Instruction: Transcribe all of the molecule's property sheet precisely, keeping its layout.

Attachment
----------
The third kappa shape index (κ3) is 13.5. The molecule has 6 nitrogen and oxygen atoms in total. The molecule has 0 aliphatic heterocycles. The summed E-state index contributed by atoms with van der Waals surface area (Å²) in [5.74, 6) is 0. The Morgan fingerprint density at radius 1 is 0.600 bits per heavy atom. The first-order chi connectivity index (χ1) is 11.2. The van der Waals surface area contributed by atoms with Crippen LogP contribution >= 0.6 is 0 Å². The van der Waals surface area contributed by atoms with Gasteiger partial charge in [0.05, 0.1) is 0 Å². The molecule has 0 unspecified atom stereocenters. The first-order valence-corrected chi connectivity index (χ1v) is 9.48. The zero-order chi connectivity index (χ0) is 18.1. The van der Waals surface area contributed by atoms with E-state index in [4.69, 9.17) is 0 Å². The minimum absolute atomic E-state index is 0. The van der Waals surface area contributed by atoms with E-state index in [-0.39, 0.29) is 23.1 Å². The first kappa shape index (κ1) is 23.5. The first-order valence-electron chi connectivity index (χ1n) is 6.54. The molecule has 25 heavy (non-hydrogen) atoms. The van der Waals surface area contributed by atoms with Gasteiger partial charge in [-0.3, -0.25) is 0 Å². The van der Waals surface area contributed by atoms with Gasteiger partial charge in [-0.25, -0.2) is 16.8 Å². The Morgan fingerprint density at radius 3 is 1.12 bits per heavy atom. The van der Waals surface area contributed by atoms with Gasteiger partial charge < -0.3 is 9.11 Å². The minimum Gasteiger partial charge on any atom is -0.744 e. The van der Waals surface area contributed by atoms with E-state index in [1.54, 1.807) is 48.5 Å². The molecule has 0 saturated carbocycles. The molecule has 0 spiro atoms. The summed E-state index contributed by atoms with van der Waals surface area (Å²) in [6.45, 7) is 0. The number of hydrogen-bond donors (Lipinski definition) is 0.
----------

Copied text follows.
The third kappa shape index (κ3) is 13.5. The molecule has 6 nitrogen and oxygen atoms in total. The molecule has 0 aliphatic heterocycles. The summed E-state index contributed by atoms with van der Waals surface area (Å²) in [5.74, 6) is 0. The Morgan fingerprint density at radius 1 is 0.600 bits per heavy atom. The first-order chi connectivity index (χ1) is 11.2. The van der Waals surface area contributed by atoms with Crippen LogP contribution >= 0.6 is 0 Å². The van der Waals surface area contributed by atoms with Gasteiger partial charge in [0.05, 0.1) is 0 Å². The molecule has 0 unspecified atom stereocenters. The first-order valence-corrected chi connectivity index (χ1v) is 9.48. The zero-order chi connectivity index (χ0) is 18.1. The van der Waals surface area contributed by atoms with E-state index in [4.69, 9.17) is 0 Å². The minimum absolute atomic E-state index is 0. The van der Waals surface area contributed by atoms with E-state index in [-0.39, 0.29) is 23.1 Å². The first kappa shape index (κ1) is 23.5. The first-order valence-electron chi connectivity index (χ1n) is 6.54. The molecule has 25 heavy (non-hydrogen) atoms. The van der Waals surface area contributed by atoms with Gasteiger partial charge in [-0.3, -0.25) is 0 Å². The van der Waals surface area contributed by atoms with Gasteiger partial charge in [-0.25, -0.2) is 16.8 Å². The Morgan fingerprint density at radius 3 is 1.12 bits per heavy atom. The van der Waals surface area contributed by atoms with Gasteiger partial charge < -0.3 is 9.11 Å². The minimum Gasteiger partial charge on any atom is -0.744 e. The van der Waals surface area contributed by atoms with E-state index in [1.54, 1.807) is 48.5 Å². The molecule has 0 saturated carbocycles. The molecule has 0 spiro atoms. The summed E-state index contributed by atoms with van der Waals surface area (Å²) in [6.45, 7) is 0. The number of hydrogen-bond donors (Lipinski definition) is 0.